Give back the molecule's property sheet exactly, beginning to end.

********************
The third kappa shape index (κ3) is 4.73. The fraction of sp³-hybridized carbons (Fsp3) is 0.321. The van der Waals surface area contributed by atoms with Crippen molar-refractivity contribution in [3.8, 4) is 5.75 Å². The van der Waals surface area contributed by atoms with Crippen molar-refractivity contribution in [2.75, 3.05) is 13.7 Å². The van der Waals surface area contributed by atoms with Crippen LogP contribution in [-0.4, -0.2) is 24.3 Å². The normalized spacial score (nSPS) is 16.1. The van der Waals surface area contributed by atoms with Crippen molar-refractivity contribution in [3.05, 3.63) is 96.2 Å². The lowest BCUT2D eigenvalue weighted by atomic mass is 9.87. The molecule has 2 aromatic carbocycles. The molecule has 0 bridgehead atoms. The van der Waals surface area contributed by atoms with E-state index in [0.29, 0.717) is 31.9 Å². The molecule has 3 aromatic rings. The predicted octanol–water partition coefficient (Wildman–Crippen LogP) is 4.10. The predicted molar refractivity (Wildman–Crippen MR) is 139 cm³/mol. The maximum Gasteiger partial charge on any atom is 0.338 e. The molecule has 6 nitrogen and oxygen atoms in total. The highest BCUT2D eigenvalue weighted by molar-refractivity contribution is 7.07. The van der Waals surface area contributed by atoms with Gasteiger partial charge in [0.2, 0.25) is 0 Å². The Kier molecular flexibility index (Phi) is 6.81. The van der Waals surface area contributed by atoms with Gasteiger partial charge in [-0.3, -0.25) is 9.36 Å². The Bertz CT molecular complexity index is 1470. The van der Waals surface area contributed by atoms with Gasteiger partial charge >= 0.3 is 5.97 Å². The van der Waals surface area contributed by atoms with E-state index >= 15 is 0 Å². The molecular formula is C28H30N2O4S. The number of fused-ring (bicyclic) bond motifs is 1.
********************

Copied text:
The third kappa shape index (κ3) is 4.73. The fraction of sp³-hybridized carbons (Fsp3) is 0.321. The van der Waals surface area contributed by atoms with Crippen molar-refractivity contribution in [3.8, 4) is 5.75 Å². The van der Waals surface area contributed by atoms with Crippen molar-refractivity contribution in [2.75, 3.05) is 13.7 Å². The van der Waals surface area contributed by atoms with Crippen LogP contribution in [-0.4, -0.2) is 24.3 Å². The normalized spacial score (nSPS) is 16.1. The van der Waals surface area contributed by atoms with Crippen molar-refractivity contribution in [3.05, 3.63) is 96.2 Å². The lowest BCUT2D eigenvalue weighted by atomic mass is 9.87. The molecule has 2 aromatic carbocycles. The molecule has 0 bridgehead atoms. The van der Waals surface area contributed by atoms with E-state index in [0.29, 0.717) is 31.9 Å². The molecule has 3 aromatic rings. The predicted octanol–water partition coefficient (Wildman–Crippen LogP) is 4.10. The predicted molar refractivity (Wildman–Crippen MR) is 139 cm³/mol. The maximum Gasteiger partial charge on any atom is 0.338 e. The molecule has 6 nitrogen and oxygen atoms in total. The highest BCUT2D eigenvalue weighted by molar-refractivity contribution is 7.07. The van der Waals surface area contributed by atoms with Gasteiger partial charge in [0.2, 0.25) is 0 Å². The Kier molecular flexibility index (Phi) is 6.81. The van der Waals surface area contributed by atoms with Gasteiger partial charge in [-0.3, -0.25) is 9.36 Å². The Bertz CT molecular complexity index is 1470. The van der Waals surface area contributed by atoms with Gasteiger partial charge >= 0.3 is 5.97 Å². The van der Waals surface area contributed by atoms with E-state index >= 15 is 0 Å². The molecular formula is C28H30N2O4S. The number of fused-ring (bicyclic) bond motifs is 1.